But was also read, that the next morning, before the day of ministry began all over again, Jesus was by himself in prayer. Verse 35 says, “In the morning, while it was still very dark, he got up and went to a deserted place, and there he prayed.” In this instance of prayer, you and I are not “let in” on what it is that Jesus is saying. We don’t know the tone or the pleas or even the time of silence. All we know is that he took this time away from his disciples to start the day in prayer.
In this foundational time of his ministry in Marks Gospel, this helps sets the stage for the future of what Christs ministry will be. This may be the first instance amidst his ministry that Jesus takes time to pause, but it’s not the last. In the short first chapter of Mark, we have already heard about the 40 days in the dessert following his baptism, but here, in what we read today, he was already ministering publicly and in need of physical and spiritual rest. We also read in Chapter 6:46 after the feeding of the 5000, Jesus put his disciples on a boat, and he retreated up a mountain to pray. And again, in chapter 14:32, just after the Passover Jesus moves with his disciples into the garden of Gethsemane and takes time alone. Jesus exemplifies in his own life the rhythm of work, rest and prayer. Although we read more about Jesus in prayer in the Gospel of Luke, it is important to see that this is part of his beginning identity in Mark’s Gospel as well. This helps all of us relate to his Jewishness and the need for private prayer, but also his full humanity; in times of stress, temptation, and decision he turns to God for strength and guidance.
But Jesus does not stay in this retreated space. He takes the strength that he has received from this time and goes out yet again. From this time in quiet prayer he moves with his disciples onto neighbouring towns, and in his words, “so that I proclaim the message there also.” Jesus lowers his power for healing and exorcism to the greater need for sharing what the Kingdom of God is like. He does this because it’s his primary task. He also does this because sharing what the kingdom of God is, is the only way, the only context in which the power of healing gains it’s true meaning.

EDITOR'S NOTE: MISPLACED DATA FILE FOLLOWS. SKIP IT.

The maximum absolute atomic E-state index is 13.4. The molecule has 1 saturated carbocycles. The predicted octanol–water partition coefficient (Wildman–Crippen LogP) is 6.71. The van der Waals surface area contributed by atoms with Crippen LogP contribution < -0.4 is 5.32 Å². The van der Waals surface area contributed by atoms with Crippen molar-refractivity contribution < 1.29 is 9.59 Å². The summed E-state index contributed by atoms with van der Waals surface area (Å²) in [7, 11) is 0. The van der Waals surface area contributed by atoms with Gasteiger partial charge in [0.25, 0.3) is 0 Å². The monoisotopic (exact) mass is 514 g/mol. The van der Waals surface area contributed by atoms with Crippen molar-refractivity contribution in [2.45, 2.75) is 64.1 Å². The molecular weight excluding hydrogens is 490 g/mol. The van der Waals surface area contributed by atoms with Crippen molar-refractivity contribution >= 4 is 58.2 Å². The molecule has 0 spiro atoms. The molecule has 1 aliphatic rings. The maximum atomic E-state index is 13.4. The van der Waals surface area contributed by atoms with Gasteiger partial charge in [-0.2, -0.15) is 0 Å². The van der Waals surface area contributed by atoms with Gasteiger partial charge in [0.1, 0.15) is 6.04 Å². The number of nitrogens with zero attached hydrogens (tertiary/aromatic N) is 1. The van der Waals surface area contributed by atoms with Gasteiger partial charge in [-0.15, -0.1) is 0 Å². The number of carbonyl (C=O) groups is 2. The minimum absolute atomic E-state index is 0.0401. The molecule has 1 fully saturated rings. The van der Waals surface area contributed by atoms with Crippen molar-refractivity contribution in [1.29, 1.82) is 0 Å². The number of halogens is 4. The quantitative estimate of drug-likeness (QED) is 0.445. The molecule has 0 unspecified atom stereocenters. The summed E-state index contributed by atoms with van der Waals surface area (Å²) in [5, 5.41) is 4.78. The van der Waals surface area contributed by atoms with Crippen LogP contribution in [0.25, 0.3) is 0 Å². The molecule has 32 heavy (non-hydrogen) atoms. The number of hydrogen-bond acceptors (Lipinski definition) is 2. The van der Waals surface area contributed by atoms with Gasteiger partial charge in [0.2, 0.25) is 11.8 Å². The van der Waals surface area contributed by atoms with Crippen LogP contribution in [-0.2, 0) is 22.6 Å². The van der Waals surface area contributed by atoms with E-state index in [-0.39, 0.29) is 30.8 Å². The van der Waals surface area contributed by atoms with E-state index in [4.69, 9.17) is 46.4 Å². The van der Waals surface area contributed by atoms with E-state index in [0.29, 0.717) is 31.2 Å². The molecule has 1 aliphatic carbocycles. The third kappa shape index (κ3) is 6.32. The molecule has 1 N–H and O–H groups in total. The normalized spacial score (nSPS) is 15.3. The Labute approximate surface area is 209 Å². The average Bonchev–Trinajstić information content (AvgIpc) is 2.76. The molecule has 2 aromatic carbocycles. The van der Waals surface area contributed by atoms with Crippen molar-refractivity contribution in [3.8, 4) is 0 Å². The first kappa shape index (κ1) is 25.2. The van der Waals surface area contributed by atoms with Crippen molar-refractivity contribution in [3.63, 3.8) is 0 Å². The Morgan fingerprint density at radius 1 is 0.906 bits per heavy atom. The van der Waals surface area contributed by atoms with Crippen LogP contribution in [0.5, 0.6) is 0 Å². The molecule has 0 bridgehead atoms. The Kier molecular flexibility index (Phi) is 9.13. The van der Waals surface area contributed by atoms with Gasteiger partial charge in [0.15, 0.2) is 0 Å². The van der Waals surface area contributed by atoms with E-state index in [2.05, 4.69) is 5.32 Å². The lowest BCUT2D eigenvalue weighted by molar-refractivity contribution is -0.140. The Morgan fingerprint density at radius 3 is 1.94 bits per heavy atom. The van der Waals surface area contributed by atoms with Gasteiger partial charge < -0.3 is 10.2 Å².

And we read that Jesus along with the disciples do go out proclaiming the message and healing the sick, including the leper who is touched, all still within that 24hour period. Jesus’ ministry here is only beginning. He is just getting started to show the people in his own time, but also for us, who he is and why he came. With the lack of a birth narrative in this Gospel, chapter 1 gives us an idea of who this man is without giving us all the backstory behind him.
And although we are privy to the knowledge right at the beginning that this is indeed the son of God, we see that as he leans into that calling he too finds the need to balance his public and private ministry. That he too takes times to pause and center for the task at hand. And so I ask you, in the beginning of this new year, this new decade, where do you get your energy from to go out and minister to others? Do you need that time of pause to gather your own thoughts and prayers, to be reminded of who you are?
Let’s take a moment to take a time of silent prayer. A time at the beginning of the new year to focus on what we are being called to in this next year of our own ministry. Whether that is in our personal lives our own private worship, or in our public ministry on the streets and in the community surrounding us, or maybe even here, in our religious ministry. Where the direction of our own church and congregation is moving. Let’s take this time to pause and offer our own silent time to God.
Perfect Light of revelation,
as you shone in the life of Jesus,
whose epiphany we celebrate,
so shine in us and through us,
that we may become beacons of truth and compassion,
enlightening all creation with deeds of justice and mercy.
Give us the courage to step away and find you amidst the work and life of our own ministries. Amen.